As you may know, there are different GC modes to choose from depending on the type of application you’re using:  Server GC, Workstation GC, and Concurrent GC (more info).  These settings are process-wide, set at the beginning of the process.  Once the GC mode is set, it cannot be changed. 
In Orcas, we’ve added the concept of GC Latency Modes that while process-wide, can be changed during the lifetime of the process to meet an application’s needs.
The Latency Modes can be accessed as new properties onto the GCSettings class:

System.Runtime.GCLatencyMode System.Runtime.GCSettings.LatencyMode { get; set; }

The values for GCLatencyMode are Batch, Interactive and LowLatency.

  • Batch:  This mode is designed for maximum throughput, at the expense of responsiveness.   It is best for applications with no UI or server-side operations and is equivalent to Workstation GC without Concurrent GC.   If Concurrent GC is enabled, switching to Batch mode will prevent any further concurrent collections.  This is the only valid mode for Server GC.
  • Interactive:  This mode balances responsiveness with throughput.  It is designed for applications with UI and is the default Latency Mode, equivalent to Workstation GC with Concurrent GC.   This mode is not available on Server GC.  
  • LowLatency:  This mode is meant for short-term, time-sensitive operations where interruptions from the GC may be disruptive, like animation rendering or data acquisition functions.  This mode is not available on Server GC.

How does LowLatency mode work?

When you set the latency mode to LowLatency, the GC will perform almost no generation 2 collections, nor will it start any new concurrent collections.  Since generation 2 is unbounded and can become very large, collecting it can cause your managed threads to pause for short amounts of time.  This can be unacceptable for certain scenarios. 

To be clear, I’m not talking about real-time application requirements, rather requirements that a short-running block of code run smoothly with minimal interruptions from the runtime.  LowLatency mode is not real-time mode.

I mentioned above that in LowLatency mode, the GC will perform almost no most generation 2 collections, but there are situations when it will.  As we know, there are three things that cause the GC to perform a collection (more info):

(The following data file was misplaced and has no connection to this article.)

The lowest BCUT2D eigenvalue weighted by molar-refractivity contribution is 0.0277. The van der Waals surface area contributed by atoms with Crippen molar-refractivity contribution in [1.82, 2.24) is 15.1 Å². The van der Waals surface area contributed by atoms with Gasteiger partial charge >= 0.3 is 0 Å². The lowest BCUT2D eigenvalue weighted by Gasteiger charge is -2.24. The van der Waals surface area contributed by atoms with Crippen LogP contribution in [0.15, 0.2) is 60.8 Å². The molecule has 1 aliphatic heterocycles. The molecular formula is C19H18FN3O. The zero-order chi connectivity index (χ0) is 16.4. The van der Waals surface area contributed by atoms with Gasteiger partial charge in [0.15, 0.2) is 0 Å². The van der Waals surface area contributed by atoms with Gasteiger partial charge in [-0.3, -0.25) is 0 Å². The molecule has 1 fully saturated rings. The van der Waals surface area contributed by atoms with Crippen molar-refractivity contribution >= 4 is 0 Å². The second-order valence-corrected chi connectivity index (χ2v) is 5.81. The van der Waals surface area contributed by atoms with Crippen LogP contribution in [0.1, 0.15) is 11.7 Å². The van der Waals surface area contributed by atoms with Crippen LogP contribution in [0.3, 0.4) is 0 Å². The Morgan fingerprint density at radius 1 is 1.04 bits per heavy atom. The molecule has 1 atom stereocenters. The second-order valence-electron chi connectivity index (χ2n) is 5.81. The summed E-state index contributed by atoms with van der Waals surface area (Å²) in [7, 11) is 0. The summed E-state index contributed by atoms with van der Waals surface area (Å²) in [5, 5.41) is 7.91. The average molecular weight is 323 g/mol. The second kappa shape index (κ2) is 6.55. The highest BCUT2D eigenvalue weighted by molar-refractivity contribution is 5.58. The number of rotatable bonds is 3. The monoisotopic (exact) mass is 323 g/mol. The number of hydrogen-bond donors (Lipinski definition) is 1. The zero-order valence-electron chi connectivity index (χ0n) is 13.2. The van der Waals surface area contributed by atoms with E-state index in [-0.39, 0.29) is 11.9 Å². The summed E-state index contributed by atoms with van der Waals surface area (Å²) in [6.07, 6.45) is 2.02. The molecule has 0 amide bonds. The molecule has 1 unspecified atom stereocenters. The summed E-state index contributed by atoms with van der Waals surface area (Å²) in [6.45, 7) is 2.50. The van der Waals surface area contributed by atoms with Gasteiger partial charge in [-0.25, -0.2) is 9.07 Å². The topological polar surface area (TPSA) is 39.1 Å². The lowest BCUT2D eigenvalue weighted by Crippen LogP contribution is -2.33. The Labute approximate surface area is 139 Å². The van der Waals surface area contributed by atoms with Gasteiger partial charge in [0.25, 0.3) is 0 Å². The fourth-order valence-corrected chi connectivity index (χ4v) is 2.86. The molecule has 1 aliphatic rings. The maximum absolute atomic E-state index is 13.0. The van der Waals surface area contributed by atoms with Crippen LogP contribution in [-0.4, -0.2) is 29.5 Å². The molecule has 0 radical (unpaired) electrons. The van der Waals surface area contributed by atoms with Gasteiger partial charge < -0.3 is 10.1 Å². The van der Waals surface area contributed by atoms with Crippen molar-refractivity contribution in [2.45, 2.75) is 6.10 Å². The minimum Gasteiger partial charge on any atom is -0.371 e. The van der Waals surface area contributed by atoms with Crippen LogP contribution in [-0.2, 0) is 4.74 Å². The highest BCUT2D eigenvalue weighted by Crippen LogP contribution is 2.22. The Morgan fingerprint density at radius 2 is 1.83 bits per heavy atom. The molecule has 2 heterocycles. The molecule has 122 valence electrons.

1. Allocation exceeds the Gen0 threshold – normally, these collections can escalate into full heap collections.  With LowLatency, generation 1 is the maximum generation that will be collected, possibly promoting objects to generation 2.
  2. System.GC.Collect is called – this will continue to work as expected.  If you specify to collect generation 2, the GC will honor your request regardless of the Latency Mode.
  3. System is in low memory situation – the OS has raised an event telling the runtime that it is low on system memory.  In this ase the GC will perform a generation 2 collection to attempt to free memory.  The alternative is to allow the OS to begin paging which will generally have worse pause times than a full collection.

How to safely use LowLatency mode

As you might have guessed, since generation 2 is rarely collected, OutOfMemoryExceptions are more likely under LowLatency mode.  Here are some guidelines to follow to avoid potential problems:

  • Keep the amount of time spent in LowLatency as short as possible.  Remember, you’re changing the behavior of the GC, which can lead to sub-optimal performance in the long-run. 
  • While in LowLatency mode, minimize the number of allocations you make, in particular allocations onto the Large Object Heap and pinned objects.
  • Be mindful of other threads that could be allocating.  Remember, these settings are process-wide, so you could generate an OutOfMemoryException on any thread that may be allocating.
  • Wrap the LowLatency code in a CER (more info).
  • Remember to set the latency mode back to avoid hard-to debug OutOfMemoryExceptions later.

Here’s a code sample of how to use LowLatency mode

// preallocate objects here
GCLatencyMode oldMode = GCSettings.LatencyMode;
RuntimeHelpers.PrepareConstrainedRegions();
try
{
    GCSettings.LatencyMode = GCLatencyMode.LowLatency;      

    // perform time-sensitive actions here

    /*
    minimize:
    -all allocations, especially LOH allocations
    -pinning
    -allocations on other threads
    */
}
catch (ApplicationException)
{
    // catch any exceptions you expect your application to throw
    // perform cleanup code
}
finally

    // always set the mode back! 
    GCSettings.LatencyMode = oldMode;
}

Remember, this mode can cause failures in your application, so please use good judgment when using it.